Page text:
The Sierra Club's Pipeline Email Scoop

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A CRM switch made the environmental group first with the news, and first in the minds of its members.

By now, every marketer's familiar with the Three R's of customer engagement. It's got to be relevant, it's got to be real-time, and it's got to make people rhapsodize about the brand. By those standards, Chris Thomas and his crew at Sierra Club hit a triple on Nov. 6.

At around 9:30 that morning, Thomas, the chief innovation officer of the environmental organization, was sitting at his computer monitor viewing a split screen. On one side President Barack Obama and Secretary of State John Kerry were on live TV announcing that the State Department had decided to reject the Keystone pipeline. On the other side was his email inbox, where at 9:36, the email below from Sierra Club executive president Michael Brune hit. It went out to the full list of two million-plus members, congratulating them for the part they played in deep-sixing the pipeline.

“I'm watching Obama saying they're going to reject it, and three minutes go by and the email appears on my screen,” says Thomas. “This was 20 to 30 minutes before the Democratic National Committee email hit. Being first in the conversation fits with our strategy to be more about mobile and use engagement platforms that allow people to get back to us."

Get back they did. Hitting the button in the email to send a note of thanks to President Obama were 54,460 members, while 84,596 chimed in with likes for the Sierra Club's victory video and breaking news posts. Response rate for the email was 13%.

But it was a tech solution and not sheer commitment to the cause that allowed Thomas and his outreach team to pull the trick off. Not long before the Obama announcement, Sierra Club had decided to switch out its CRM system, retiring the made-for-nonprofits Blackbaud platform in favor of

“When it comes to customer engagement, we need to be more like Nike or Apple than like Greenpeace,” says Thomas. “We have a huge field organization that interacts with people on the ground and funnels information about them back into our CRM. So we had to ask, ‘How do we create a digital version of the field organization and use it to drive people back to us?'”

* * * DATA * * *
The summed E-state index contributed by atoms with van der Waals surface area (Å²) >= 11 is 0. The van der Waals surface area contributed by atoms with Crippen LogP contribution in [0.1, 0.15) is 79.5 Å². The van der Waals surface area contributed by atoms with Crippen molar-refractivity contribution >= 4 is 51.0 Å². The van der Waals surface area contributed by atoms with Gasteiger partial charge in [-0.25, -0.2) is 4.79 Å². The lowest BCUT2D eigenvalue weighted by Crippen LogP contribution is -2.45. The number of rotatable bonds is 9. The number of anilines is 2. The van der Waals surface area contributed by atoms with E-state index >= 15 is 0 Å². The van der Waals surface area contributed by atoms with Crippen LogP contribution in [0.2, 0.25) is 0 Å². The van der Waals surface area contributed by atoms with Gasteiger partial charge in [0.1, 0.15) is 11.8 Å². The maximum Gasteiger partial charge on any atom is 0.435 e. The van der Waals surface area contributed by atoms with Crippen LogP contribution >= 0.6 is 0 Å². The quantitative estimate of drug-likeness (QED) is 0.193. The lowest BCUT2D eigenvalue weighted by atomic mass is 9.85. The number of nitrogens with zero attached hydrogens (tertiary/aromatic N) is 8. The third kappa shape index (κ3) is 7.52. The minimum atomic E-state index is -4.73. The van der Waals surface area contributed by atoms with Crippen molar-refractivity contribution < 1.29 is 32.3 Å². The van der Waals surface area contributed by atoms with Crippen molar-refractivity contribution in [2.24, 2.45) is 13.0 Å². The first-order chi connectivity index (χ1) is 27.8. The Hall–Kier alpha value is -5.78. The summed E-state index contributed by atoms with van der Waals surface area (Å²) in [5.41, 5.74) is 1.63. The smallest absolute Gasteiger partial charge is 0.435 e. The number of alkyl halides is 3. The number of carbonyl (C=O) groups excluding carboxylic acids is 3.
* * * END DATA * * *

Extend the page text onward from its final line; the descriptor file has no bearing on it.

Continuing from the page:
From previous jobs in publishing and with tech startups, Thomas, who has been at Sierra Club four years, was aware of the advantages a marketing stack could provide to what is essentially a large canvassing organization. “At the core of our solution was CRM that could integrate the online and offline world for us,” Thomas says. “We have no developers who can build apps or do tweaks for us. We have to go out and acquire these apps, so Salesforce was the no-brainer tool for us."

Sierra Club's real-time email itself faced a real-time challenge. Through contacts, the organization got tipped the day before that Obama was going to make the announcement. “We only got Salesforce up and running about five days before we heard. We didn't know how we were going to do a full-list send,” Thomas says.

But it got sent, Sierra Club members got juiced, and Thomas got a lot of data to feed through his new CRM platform in the coming months. “We have this huge opportunity to test the system and now we're getting all this data set up to see who these people are. That's why we switched CRMs in the first place, to take it to the next level,” Thomas says. “Our field organization has events and interacts with people face-to-face. For us, it's data and our ability to use it at scale to understand what moves these people and gives them a reason to respond.”


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